A decade-long class action suit against Jani-King, a commercial cleaning franchiser, has been settled for $3.7 million, compensating almost 300 workers for their misclassification as independent contractors and illegal deductions taken from their pay. The lawsuit claimed that the misclassified employees should have been treated as Jani-King employees, not independent contractors, due to the companies’ controlling policies and procedures.
In 2009, the claim was initiated by plaintiffs Darryl Williams, Pamela Myers and another individual, who was removed from the case when he died. In 2015, the District Court certified the state-law claims for a class that includes any individual who signed a contract with Jani-King and performed cleaning services dating back to March 20, 2006. The Third Circuit Court upheld the class certification order which prompted a mediation of the dispute, leading to the $3.7 million settlement.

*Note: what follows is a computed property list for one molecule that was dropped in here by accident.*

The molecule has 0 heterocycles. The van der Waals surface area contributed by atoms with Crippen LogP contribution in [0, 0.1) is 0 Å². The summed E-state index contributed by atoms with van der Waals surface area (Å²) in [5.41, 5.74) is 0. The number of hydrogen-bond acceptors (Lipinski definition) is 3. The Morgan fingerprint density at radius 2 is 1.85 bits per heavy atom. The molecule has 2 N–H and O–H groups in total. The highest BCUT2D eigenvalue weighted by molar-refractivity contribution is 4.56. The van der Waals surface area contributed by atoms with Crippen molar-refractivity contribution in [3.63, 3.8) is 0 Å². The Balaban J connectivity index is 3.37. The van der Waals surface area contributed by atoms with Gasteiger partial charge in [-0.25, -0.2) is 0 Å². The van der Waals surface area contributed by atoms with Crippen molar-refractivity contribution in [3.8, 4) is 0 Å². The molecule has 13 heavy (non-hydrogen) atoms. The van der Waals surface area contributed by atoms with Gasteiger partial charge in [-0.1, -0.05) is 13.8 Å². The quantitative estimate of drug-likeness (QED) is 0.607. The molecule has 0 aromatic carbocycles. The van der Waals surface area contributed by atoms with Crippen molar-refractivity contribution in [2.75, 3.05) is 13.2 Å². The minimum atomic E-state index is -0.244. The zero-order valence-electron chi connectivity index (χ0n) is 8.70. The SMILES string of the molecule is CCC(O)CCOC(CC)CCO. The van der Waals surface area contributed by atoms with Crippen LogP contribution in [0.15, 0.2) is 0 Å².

U.S. District Judge R. Barclay Surrick’s order approving the settlement noted that there were 290 class members, none of who objected to the settlement amount. To date, 110 class members have filed settlement claim forms and the remaining class members have until June 2020 to file their claim forms. The average payout per class member is $11,000.
Besides the monetary payment, as part of the settlement agreement, Jani-King has agreed to change its franchise contracts to loosen the control that it exercises over franchisees. The company has also denied any liability or wrongdoing associated with the claims.
Judge Surrick commended that the settlement agreement “provides significant monetary and non-monetary benefits to class members. We are satisfied that final approval of the settlement agreement is appropriate.”